If the past several years of the pontifications of many food writers are to be believed, the best foods are also the leanest. And if you can’t get beautiful, uniform, pristine, fatless pork, you are in some way unworthy of being considered a real cook. But fat is flavor, and don’t let anyone tell you otherwise. Oh, there are techniques to extract amazingly concentrated flavors from lean meats and vegetables — just take a look at some of the French “cuisine minceur” cookbooks. The food is great! But it is a huge amount of work, inaccessible to most people. Can some foods taste great without fat? Of course. But some foods are simply better with fat, and pork may be at the top of that list. There has been pushback from some of the more interesting chefs, led, it seems, by David Chang, of Momofuku fame. Eat at one of his restaurants (if you can get in), and you will discover a man who revels in pork fat. His new restaurant, Ko, opens its reservations website at 10:00am and it’s full by 10:01am. I wouldn’t be surprised if his next venture is a spa in which the patrons are immersed in warm pork fat before being massaged by Rubenesque masseuses.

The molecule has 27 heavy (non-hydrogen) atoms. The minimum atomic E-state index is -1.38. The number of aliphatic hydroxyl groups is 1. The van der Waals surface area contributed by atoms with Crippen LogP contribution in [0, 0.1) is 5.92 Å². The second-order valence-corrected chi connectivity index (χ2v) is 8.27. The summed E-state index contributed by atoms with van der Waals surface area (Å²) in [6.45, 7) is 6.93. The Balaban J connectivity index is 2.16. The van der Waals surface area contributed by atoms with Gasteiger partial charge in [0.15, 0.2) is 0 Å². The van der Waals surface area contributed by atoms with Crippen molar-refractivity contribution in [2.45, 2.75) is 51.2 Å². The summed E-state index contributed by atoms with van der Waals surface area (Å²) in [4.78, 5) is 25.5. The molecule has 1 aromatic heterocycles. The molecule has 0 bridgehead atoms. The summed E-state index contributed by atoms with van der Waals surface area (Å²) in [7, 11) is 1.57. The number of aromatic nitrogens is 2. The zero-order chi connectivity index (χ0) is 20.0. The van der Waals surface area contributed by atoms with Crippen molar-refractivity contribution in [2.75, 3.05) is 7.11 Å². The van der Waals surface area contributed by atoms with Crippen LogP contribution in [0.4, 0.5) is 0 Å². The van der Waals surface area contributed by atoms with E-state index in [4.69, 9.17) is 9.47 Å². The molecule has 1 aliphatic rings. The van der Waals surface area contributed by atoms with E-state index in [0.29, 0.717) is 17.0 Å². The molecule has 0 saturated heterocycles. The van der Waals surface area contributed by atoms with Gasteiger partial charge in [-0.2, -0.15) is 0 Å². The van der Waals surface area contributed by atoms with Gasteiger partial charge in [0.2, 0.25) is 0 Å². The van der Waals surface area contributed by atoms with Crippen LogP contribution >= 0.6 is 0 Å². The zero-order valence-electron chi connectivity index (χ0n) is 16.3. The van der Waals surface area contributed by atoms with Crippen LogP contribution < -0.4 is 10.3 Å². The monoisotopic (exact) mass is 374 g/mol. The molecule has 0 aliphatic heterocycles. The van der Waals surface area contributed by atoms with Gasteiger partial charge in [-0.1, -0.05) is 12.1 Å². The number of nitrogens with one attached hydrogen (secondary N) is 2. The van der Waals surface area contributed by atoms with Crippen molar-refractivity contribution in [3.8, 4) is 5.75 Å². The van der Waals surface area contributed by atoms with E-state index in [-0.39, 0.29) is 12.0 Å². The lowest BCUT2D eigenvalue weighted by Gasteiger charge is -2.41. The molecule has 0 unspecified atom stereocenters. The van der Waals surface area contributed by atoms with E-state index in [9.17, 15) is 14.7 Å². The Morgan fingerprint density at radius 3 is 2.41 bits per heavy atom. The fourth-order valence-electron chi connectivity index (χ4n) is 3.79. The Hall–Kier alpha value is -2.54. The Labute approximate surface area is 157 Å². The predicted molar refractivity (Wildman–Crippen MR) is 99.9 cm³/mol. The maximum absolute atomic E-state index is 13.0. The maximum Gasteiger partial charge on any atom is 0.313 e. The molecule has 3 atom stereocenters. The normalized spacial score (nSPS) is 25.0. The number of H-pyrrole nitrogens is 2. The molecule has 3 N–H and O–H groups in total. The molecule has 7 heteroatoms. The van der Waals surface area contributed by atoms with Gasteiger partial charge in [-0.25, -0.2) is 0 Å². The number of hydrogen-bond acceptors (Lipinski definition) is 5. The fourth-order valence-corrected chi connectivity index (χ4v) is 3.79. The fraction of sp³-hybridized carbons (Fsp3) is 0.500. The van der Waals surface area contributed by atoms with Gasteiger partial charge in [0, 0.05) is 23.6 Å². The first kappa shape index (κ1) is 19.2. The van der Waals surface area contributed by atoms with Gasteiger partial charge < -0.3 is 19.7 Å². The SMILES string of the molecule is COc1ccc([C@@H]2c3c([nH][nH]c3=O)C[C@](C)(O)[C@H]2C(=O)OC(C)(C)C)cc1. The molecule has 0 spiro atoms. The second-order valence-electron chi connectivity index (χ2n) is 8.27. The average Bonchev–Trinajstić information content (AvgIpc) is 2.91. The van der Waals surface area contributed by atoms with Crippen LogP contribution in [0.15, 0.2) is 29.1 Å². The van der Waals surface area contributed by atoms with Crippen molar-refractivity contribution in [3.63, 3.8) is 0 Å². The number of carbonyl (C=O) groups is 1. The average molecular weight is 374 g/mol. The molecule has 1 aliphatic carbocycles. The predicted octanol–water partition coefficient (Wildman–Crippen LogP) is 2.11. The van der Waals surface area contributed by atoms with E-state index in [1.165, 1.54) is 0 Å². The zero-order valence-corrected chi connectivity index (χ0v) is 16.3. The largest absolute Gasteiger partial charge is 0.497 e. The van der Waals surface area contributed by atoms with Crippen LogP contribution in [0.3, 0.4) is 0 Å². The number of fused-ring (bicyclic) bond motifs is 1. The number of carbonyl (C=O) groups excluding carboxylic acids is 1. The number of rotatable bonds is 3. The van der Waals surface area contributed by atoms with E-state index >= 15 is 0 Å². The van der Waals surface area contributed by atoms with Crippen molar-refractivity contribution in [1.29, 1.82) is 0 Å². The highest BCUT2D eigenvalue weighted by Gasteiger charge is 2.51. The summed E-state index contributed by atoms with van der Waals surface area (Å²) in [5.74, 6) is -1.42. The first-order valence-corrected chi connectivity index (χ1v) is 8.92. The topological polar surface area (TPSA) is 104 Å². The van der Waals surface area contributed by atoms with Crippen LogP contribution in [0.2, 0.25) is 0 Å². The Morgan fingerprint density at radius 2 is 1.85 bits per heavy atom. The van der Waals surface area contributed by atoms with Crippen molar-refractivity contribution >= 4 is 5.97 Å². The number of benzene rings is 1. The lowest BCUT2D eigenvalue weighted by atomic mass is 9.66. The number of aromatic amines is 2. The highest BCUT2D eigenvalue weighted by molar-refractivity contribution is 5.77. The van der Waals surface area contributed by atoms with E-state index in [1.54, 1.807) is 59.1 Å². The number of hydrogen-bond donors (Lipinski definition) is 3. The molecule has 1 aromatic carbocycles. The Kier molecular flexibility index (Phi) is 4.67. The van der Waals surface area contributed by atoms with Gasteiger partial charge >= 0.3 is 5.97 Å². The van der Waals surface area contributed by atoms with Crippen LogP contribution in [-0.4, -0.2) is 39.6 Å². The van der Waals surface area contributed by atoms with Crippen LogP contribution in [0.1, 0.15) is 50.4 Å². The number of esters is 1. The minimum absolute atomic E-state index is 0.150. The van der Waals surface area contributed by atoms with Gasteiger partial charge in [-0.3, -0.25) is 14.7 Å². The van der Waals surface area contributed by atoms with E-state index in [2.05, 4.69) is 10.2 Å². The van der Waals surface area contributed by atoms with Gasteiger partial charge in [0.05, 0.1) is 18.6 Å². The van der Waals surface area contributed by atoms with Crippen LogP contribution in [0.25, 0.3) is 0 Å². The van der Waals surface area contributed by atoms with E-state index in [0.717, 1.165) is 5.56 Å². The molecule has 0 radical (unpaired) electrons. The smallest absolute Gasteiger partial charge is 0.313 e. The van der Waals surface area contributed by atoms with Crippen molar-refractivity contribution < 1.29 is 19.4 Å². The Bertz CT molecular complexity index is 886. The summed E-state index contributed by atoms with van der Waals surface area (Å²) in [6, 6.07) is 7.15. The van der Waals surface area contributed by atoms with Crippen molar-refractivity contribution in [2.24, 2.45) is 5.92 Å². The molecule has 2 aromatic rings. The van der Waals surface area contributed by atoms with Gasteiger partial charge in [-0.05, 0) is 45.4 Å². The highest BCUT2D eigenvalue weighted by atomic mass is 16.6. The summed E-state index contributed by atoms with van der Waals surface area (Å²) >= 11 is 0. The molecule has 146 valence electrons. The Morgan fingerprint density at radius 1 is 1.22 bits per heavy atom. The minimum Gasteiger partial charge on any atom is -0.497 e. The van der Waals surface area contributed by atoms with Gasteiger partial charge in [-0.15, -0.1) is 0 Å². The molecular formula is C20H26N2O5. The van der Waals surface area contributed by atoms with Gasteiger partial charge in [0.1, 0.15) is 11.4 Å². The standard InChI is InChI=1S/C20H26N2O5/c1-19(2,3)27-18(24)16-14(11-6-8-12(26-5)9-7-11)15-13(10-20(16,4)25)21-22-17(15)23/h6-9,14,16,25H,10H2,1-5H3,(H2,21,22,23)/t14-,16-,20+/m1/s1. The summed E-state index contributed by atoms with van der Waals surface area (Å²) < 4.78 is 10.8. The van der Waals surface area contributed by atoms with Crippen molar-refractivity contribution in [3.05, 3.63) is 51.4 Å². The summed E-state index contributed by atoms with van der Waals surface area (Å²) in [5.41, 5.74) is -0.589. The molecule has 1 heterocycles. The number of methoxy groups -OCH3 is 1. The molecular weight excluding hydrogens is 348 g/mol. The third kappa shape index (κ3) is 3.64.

Why the fat rant? Well, I was poking around my local supermarket and saw a nice fat pork butt on sale. It was liberally coated with thick, beautiful porcine adipose. And upon closer inspection, I discovered a few silky rivers of fat coursing through the whole chunk of meat. Perfect! It wasn’t from a fancy heirloom pig; it was probably from some monstrous hog butcher in Iowa that each year cranks millions of pigs through its slaughterhouse. But it was nice and fatty, just perfect for a slow-cooked pulled-pork. And that’s exactly what I did, with a simple dry rub; nothing more than paprika, garlic powder, salt, dry mustard, and some brown sugar. I let it sit overnight and then roasted it at 275°F until it reached 170°F internal temperature. I used an electronic probe connected to an alarm, so I didn’t even have to worry about timing it. I pulled it out of the oven, covered it with aluminum foil, and let it rest until it cooled off enough for me to pull it by hand. I was left with about 4 pounds of wonderful, spicy, rich pork that is perfect for just about anything. I have a mustard-based barbecue sauce on the side, but the meat is so good that I am thinking about eating it without the sauce.
All of that evil, unhealthy disgusting fat spent several hours in the oven, melting away and bathing the meat in richness. And some of that gristle and connective tissue that is eschewed by slim-hipped hipsters also melted away into the meat. I was left with some great stuff. Not necessarily the healthiest food on the planet, but damned good. I figure I’ll stop making this kind of food when I can’t fit through the door.